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I have been going through a spring cleaning/purging for the past few weeks... a neighborhood garage sale helped me get rid of the numerous old PCs, routers, tape decks, video game consoles, cell phones and MP3 players I had accumulated over the years. But, one of the biggest space-hog culprits in my house has been the boxes of CDs (with jewel cases).
I went through the extreme pain of ripping all of my CDs probably 7 or 8 years ago (over the span of a couple weeks), and I have not bought a physical CD since that time. I don't know why I held onto the CDs for so long... I don't read the jackets and I don't look at the artwork. My CD player (along with my dual cassette deck and turntable) have been disconnected from my stereo for a few years. So, when it came to (spouse-mandated) de-cluttering, I started to do some research on the best way to get rid of them. To me, these CDs were no longer anything more than non-biodegradable packaging for the music that now lived on my hard drives and network. I didn't want to just throw them away... with them spending an eternity in a landfill somewhere. I gave some away to anyone that would come and take them but, given the choice, most of my friends would prefer to have them as MP3s on a thumbdrive. I could drag them to a record store that buys/sells used stuff... but to be honest, I don't even know where one of those is around me. The thought of listing them all on eBay, individually or even as "collections" (e.g. 80's Hair Metal), just seemed like way too much work.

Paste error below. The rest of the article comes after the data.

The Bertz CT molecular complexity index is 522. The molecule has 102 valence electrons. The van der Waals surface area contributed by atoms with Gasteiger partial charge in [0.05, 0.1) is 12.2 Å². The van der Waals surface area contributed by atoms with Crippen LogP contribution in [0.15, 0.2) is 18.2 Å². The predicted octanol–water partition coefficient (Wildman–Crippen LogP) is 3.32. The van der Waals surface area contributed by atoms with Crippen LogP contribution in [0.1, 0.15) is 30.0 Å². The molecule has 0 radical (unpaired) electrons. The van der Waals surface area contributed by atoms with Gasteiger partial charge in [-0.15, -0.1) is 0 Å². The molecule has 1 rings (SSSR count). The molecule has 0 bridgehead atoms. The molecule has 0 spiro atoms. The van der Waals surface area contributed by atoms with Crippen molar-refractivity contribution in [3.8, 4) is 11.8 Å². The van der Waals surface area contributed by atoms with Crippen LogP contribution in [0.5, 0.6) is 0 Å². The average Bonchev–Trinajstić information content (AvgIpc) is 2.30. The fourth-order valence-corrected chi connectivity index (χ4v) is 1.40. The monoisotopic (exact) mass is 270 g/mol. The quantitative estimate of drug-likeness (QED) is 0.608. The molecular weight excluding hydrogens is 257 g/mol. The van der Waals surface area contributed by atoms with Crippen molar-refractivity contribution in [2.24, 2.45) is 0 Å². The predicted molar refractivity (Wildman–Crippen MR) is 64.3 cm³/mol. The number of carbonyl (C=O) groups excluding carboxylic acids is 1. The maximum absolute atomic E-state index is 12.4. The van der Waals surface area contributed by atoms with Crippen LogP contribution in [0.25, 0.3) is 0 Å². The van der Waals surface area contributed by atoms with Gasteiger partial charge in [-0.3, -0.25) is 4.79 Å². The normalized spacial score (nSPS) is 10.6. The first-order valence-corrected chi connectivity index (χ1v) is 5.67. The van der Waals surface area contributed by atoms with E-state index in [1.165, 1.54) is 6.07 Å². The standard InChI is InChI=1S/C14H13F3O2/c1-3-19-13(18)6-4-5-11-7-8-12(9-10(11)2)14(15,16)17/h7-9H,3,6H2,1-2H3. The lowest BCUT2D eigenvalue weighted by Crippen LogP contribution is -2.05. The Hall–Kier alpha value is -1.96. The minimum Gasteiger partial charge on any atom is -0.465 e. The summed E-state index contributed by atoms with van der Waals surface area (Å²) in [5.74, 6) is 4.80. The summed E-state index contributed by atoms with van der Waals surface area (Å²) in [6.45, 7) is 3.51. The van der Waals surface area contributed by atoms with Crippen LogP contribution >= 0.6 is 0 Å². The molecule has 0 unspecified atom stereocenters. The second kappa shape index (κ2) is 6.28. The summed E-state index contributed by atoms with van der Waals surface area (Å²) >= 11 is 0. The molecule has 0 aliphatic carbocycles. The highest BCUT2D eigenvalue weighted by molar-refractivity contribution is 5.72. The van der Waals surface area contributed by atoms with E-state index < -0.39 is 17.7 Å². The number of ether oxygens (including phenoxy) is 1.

Google led me to SecondSpin.com, a used CD/DVD/video game retailer (online and physical) based in California. So, I bit the bullet and went through and manually entered the UPCs for each CD (to see what each was worth). I then filtered out all the ones that were worth less than $1 (a lot of stuff is only valued at less than what it would cost to ship) and the cut-outs (those are accepted on an "as-needed" basis). I then had to do some re-configuring.... putting the "valuable" ones in jewel cases that weren't cracked and falling apart. After all of that, I ended up shipping around 250 of them (media rate via USPS was only about $15). A couple of weeks later, I got an email from SecondSpin saying that they have accepted about 2/3 of them - they rejected ones that I had written on the disc (a requirement if you have ever lived with roommates!).
All said-and-done, it was a lot of work to get $175... but if nothing else, it is a greener way to dispose of CDs than putting them in a landfill. And that $175 will go right towards more digital purchases. What about the CDs they didn't accept? I didn't ask... it is SecondSpin's trash to dispose of now.